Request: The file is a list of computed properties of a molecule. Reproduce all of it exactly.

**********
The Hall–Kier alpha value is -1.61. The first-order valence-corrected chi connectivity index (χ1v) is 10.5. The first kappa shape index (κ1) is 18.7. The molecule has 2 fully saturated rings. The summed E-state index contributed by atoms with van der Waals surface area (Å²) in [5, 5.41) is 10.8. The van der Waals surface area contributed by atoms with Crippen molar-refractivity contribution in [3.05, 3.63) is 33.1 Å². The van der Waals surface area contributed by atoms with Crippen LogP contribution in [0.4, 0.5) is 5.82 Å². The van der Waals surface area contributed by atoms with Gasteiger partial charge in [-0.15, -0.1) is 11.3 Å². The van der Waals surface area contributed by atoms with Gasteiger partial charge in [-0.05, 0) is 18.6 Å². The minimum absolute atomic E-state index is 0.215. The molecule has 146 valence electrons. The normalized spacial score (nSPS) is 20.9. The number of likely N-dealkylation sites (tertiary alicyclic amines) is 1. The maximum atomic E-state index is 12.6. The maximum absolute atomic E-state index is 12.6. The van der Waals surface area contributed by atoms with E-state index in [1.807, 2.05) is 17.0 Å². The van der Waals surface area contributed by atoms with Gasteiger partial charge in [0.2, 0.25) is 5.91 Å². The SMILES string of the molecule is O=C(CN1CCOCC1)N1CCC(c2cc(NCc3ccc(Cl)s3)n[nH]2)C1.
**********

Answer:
The Hall–Kier alpha value is -1.61. The first-order valence-corrected chi connectivity index (χ1v) is 10.5. The first kappa shape index (κ1) is 18.7. The molecule has 2 fully saturated rings. The summed E-state index contributed by atoms with van der Waals surface area (Å²) in [5, 5.41) is 10.8. The van der Waals surface area contributed by atoms with Crippen molar-refractivity contribution in [3.05, 3.63) is 33.1 Å². The van der Waals surface area contributed by atoms with Crippen LogP contribution in [0.4, 0.5) is 5.82 Å². The van der Waals surface area contributed by atoms with Gasteiger partial charge in [-0.15, -0.1) is 11.3 Å². The van der Waals surface area contributed by atoms with Gasteiger partial charge in [-0.05, 0) is 18.6 Å². The minimum absolute atomic E-state index is 0.215. The molecule has 146 valence electrons. The normalized spacial score (nSPS) is 20.9. The number of likely N-dealkylation sites (tertiary alicyclic amines) is 1. The maximum atomic E-state index is 12.6. The maximum absolute atomic E-state index is 12.6. The van der Waals surface area contributed by atoms with E-state index in [1.807, 2.05) is 17.0 Å². The van der Waals surface area contributed by atoms with Gasteiger partial charge in [0.2, 0.25) is 5.91 Å². The SMILES string of the molecule is O=C(CN1CCOCC1)N1CCC(c2cc(NCc3ccc(Cl)s3)n[nH]2)C1.